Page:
Anyway, my male staff's lunatic niece's wedding had all of the above and more. It started promisingly when the groom went to the lavatory at the church just before the ceremony and managed to splash water down the front of his trousers as he washed his hands (or so he claimed). This meant that he had to go through the entire ceremony looking as though he had wet himself with excitement, or maybe fear. It was my male staff's Dad's job to give the bride away, but he's more than a little hard of hearing, so when the vicar asked "Who gives this woman to be married to this man?" there was utter silence. So the vicar raised his voice a little. "WHO GIVES THIS WOMAN TO BE MARRIED TO THIS MAN?" He also nodded and winked and my male staff's dad to indicate that this was his cue to say "I do." My male staff and I were in the pew behind and we suddenly realised his his Dad had fallen asleep. My male staff nudged his Dad's shoulder. No response. I thought to myself - Holy bush chocolate! The old boy's karked it. Maybe we can get a two for one deal here - a wedding and a funeral. My male staff nudged him again, this time with a little more force. This time he came to with a loud snort and a cry of "Bugger me! Where am I." This surprised the vicar because it wasn't really the response he was expecting. Nonetheless he regained his composure and asked the question again.
"Who gives this woman to be married to this man?" Still no response. My male staff and I could not see his Dad's face but he certainly had a blank expression on the back of his head. The vicar tried shouting again with more nodding and winking. "WHO GIVES THIS WOMAN TO BE MARRIED TO THIS MAN?" Finally, my male staff's Dad cottoned on and yelled back at the top of his voice.
 "I DO!" The vicar was a little taken aback at the volume and looked slightly annoyed. For a moment I thought we were going to have a shouting match, but the vicar controlled himself admirably and completed the ceremony without further ado, while I curled up and had a nap on the pew next to my male staff while the vicar rambled through a seemingly endless sermon.
The Reverend Michael Roedabote having a cigarette break 
after his shouting match with my male staff's Dad.

I was woken by the organist playing, just in time to see lunatic niece and her new husband walking back down the aisle arm in arm as elegantly as a pair of wet trousers will allow. My male staff notice that while I'd been asleep I had deposited numerous pellets of my finest bush chocolate on the pew, (A guinea pig's digestive system never sleeps.) so he scooped them up in one hand, holding me in the other. Numerous photographs were taken and then it was time to throw confetti at the bride and groom as they made their way to the car that was to take them to the reception. Unfortunately though, my male staff forgot that it wasn't confetti he had a handful of, but my bush chocolate and pelted the bride and groom with that instead. This appeared to annoy his lunatic niece and it may be some time before she speaks to him again.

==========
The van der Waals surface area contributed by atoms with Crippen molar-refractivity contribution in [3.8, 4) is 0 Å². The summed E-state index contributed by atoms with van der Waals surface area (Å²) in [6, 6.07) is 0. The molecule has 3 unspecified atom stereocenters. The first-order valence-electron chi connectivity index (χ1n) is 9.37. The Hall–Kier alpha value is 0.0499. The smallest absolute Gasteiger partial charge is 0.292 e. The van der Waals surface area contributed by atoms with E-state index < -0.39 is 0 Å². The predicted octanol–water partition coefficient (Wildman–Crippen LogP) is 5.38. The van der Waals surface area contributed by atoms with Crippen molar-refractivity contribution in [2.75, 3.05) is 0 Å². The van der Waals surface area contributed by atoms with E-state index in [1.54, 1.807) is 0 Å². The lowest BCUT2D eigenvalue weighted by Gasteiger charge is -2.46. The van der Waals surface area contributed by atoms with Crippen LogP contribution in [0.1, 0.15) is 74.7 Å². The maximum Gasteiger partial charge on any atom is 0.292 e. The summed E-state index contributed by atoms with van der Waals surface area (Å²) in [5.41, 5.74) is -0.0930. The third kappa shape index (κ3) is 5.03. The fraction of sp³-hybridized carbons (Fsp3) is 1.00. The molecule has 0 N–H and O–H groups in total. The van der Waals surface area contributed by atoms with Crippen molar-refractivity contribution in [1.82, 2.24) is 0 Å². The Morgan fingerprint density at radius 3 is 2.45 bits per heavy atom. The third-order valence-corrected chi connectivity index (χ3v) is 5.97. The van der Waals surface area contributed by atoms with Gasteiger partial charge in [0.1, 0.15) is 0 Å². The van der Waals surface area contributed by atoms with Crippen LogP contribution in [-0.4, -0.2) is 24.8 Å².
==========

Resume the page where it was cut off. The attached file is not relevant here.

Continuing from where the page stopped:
The groom suddenly realising that he is being pelted with bush chocolate.

Anyway, the reception went very well, and when it came to the disco at the end, my male staff was a great hit with his break dancing. He span on the floor on his back and performed all sorts of impressive handstands and back flips. The other guests all stood around clapping and cheering and it wasn't until he continued his dance when the music changed to a smoochy rendition of "Feelings" that it dawned on his mad sister that he was actually having an epileptic fit brought on by all the flashing lights. I can't wait until the next family wedding.

There is no Badger's footnote this week because he's at home looking after my female staff. It's a full time job because she's always demanding glasses of chardonnay and trips to the shops. Anyway, here's a cute picture of him to keep his fans happy.

Thursday, July 18, 2013